Biographies are tremendously fascinating, because we get to know about creative people’s lives and the truth about who they really are, rather than the stereotype or caricature or popular image. I watched a documentary on the fabulously prolific and talented Woody Allen, who is best known as the Icon of New York. Not too long ago, I watched a documentary on the legendary Carol Channing (who doesn’t love to mimic that voice? I certainly do!), who is still going strong even over 90 years old. And a few years ago, I had the opportunity to see Patti Smith speak, and once again, it was interesting to see the difference between the stringy-haired, unkempt, androgyne image and the cultured woman who seemed much warmer in person than her forbidding appearance in Mapplethorpe photos would suggest. I suppose I could say that lately, I have had a habit of learning about the biographies of various performers and artists, and it is probably one of the best kinds of training a budding artist can have.
To expand on the above—-Woody Allen is extremely versatile, a multi-talented artist who has mastered film, music (he plays jazz clarinet with a band weekly in Manhattan), screenwriting, fiction writing, and of course, comedy. It is interesting to chart his course as to how he became a filmmaker. He began with writing comedy, and then performing it. Performance was not easy for him, but I believe it gave him an understanding of acting and stage performance that later made him (according to many accounts) the ultimate actor’s director. His influences are varied, from classic literature to New York Jewish culture to music to, nowadays, a very youthful global sensibility. If we look strictly at his artistic work, we see a man who is extremely disciplined, dedicated, and hard working. He seems to put out a feature film almost every year, which is by no means an easy task: there has to be the script, the right cast, the production (sometimes they are on location in a variety of places overseas), the funding, et cetera. It is amazing how Allen always manages to synthesize a wide variety of influences and yet always keep the story focused on his unique and complex characters. He has his own voice; there’s really nobody else quite like him. He’s an artist who really trained himself, not having come from a formally educated background. His most recent films, in my opinion, have a certain freshness to them that some of the earlier ones lack; set in exotic locations or cities with younger and more numerous casts, they are less neurotic and repetitive than previous films. I happen to call it the Soon-Yi effect, but who knows.
Carol Channing is an extremely educated and cultured woman. She grew up in the liberal, diverse city of San Francisco (she herself had some African-American ancestry through her father’s side). She was trained in ballet as a girl. In her documentary, she talks of some Russian music that she liked. She studied at Bennington College (I believe French was her major) before embarking on her professional career. Her husbands were of different ethnic backgrounds. And despite being the object of much mimicry, she herself is an excellent mimic! She has performed everywhere, so her sense of peoples and audiences is vast. What we see on stage is a Broadway star, but the real woman reveals herself as an artist with a tremendous work ethic and great knowledge of culture beyond Broadway.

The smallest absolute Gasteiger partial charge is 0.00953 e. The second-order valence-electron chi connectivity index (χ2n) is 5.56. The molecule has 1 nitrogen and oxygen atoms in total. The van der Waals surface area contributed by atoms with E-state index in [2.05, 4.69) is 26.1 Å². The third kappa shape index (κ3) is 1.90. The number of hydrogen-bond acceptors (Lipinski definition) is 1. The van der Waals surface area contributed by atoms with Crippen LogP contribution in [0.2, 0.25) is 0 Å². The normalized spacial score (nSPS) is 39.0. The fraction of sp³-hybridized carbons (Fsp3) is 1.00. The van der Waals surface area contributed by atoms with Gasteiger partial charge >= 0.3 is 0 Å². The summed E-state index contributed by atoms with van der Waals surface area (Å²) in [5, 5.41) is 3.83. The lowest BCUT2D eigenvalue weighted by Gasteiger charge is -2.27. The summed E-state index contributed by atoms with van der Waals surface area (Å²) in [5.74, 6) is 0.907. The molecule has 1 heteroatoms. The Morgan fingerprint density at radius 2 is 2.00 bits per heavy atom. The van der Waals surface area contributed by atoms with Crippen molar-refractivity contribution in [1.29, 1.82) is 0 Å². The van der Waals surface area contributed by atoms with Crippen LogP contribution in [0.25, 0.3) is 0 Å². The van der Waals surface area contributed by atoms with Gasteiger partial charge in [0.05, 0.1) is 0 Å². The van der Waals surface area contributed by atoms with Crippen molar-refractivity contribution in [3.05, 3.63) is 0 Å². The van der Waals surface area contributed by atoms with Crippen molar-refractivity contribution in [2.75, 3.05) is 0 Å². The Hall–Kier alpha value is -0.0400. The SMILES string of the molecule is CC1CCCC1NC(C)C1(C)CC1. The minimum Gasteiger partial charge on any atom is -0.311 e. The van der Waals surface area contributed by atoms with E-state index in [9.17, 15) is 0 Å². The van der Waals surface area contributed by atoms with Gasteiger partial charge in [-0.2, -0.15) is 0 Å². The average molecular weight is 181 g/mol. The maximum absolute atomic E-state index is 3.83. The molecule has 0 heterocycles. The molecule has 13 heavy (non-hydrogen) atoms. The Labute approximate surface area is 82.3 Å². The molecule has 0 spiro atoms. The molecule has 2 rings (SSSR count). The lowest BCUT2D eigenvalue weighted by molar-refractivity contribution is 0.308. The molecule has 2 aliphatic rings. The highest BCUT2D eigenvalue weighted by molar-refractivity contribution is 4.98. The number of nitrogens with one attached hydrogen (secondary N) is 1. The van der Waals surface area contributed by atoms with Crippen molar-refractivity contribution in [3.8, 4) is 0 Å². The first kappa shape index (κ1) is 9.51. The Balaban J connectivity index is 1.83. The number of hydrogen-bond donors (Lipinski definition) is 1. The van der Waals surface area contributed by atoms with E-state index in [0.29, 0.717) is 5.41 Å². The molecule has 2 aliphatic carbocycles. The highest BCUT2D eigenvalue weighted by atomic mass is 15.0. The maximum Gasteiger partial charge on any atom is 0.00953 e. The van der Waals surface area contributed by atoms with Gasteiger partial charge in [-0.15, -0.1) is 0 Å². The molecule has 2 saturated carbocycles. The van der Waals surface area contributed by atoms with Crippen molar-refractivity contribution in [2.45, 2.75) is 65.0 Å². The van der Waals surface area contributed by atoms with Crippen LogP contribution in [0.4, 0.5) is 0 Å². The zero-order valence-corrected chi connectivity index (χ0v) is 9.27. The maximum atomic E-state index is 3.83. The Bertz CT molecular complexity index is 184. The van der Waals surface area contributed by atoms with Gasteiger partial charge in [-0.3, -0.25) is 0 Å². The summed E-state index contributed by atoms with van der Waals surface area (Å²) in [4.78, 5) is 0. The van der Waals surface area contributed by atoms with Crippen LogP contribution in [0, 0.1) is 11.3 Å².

Patti Smith is another “surprise,” if I dare to use the word. The “Godmother of Punk” with a rather wild, bohemian past is also an autodidact who imbibed as much culture as possible when young. She would read French poets like Rimbaud and peruse books on great European painters. She lived in New York City, the world’s great cultural mecca, with a budding young photographer named Robert Mapplethorpe. She mingled with other artists and musicians, spent time in Paris, and played in bands. She is known primarily as a musician, but she is also a writer. When I heard her speak a few years ago upon the release of her award-winning memoir Just Kids, she talked about her discipline in writing. Smith also said she never feels a lack of inspiration, because she is always reading the work of other writers or seeing the work of other artists. She mentioned, with admiration, how bassist Flea (of the Red Hot Chili Peppers) warms up with Bach runs. Last year, I saw her exhibit, Camera Solo, which was a collection of photographs of places and objects she loved. The photographs themselves were not so extraordinary were striking; however, what was most fascinating was Patti’s canon—-her choice of subjects that she photographed that meant something to her. I must be clear, I am not so familiar with her music, but I find her extremely fascinating as an artist with such a vast knowledge of culture in all its facets. Apparently the French agree: they awarded her the prestigious Ordre des Arts et des Lettres in 2005.
These are just 3 examples of artists whose paths and training I found inspiring and fascinating. There are so many more artists’ paths out there waiting to be discovered by young or new artists. It is my feeling that, ultimately, an artist must educate her/himself.